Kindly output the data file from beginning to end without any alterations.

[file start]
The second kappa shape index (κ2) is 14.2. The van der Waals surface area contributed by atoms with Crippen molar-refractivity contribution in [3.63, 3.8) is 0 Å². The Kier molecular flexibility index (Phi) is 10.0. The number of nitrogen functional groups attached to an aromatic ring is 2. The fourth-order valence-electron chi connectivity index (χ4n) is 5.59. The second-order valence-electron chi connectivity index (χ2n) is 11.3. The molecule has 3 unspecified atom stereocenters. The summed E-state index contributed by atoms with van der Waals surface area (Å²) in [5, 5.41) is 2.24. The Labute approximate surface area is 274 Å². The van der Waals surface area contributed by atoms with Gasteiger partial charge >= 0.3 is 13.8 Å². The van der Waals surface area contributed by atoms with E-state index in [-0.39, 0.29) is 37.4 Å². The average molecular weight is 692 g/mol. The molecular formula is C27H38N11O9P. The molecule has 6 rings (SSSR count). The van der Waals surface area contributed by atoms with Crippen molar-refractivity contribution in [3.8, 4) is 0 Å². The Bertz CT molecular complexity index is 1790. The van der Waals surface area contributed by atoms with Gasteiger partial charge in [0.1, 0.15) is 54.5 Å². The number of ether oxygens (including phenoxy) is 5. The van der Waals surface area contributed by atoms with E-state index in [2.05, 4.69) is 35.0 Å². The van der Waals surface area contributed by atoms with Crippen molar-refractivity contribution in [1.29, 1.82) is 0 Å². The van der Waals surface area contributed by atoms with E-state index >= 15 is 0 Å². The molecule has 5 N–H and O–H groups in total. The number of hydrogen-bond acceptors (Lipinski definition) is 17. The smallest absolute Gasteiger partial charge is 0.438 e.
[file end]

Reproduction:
The second kappa shape index (κ2) is 14.2. The van der Waals surface area contributed by atoms with Crippen molar-refractivity contribution in [3.63, 3.8) is 0 Å². The Kier molecular flexibility index (Phi) is 10.0. The number of nitrogen functional groups attached to an aromatic ring is 2. The fourth-order valence-electron chi connectivity index (χ4n) is 5.59. The second-order valence-electron chi connectivity index (χ2n) is 11.3. The molecule has 3 unspecified atom stereocenters. The summed E-state index contributed by atoms with van der Waals surface area (Å²) in [5, 5.41) is 2.24. The Labute approximate surface area is 274 Å². The van der Waals surface area contributed by atoms with Gasteiger partial charge >= 0.3 is 13.8 Å². The van der Waals surface area contributed by atoms with E-state index in [-0.39, 0.29) is 37.4 Å². The average molecular weight is 692 g/mol. The molecular formula is C27H38N11O9P. The molecule has 6 rings (SSSR count). The van der Waals surface area contributed by atoms with Crippen molar-refractivity contribution in [3.8, 4) is 0 Å². The Bertz CT molecular complexity index is 1790. The van der Waals surface area contributed by atoms with Gasteiger partial charge in [0.1, 0.15) is 54.5 Å². The number of ether oxygens (including phenoxy) is 5. The van der Waals surface area contributed by atoms with E-state index in [2.05, 4.69) is 35.0 Å². The van der Waals surface area contributed by atoms with Crippen molar-refractivity contribution in [1.29, 1.82) is 0 Å². The van der Waals surface area contributed by atoms with E-state index >= 15 is 0 Å². The molecule has 5 N–H and O–H groups in total. The number of hydrogen-bond acceptors (Lipinski definition) is 17. The smallest absolute Gasteiger partial charge is 0.438 e.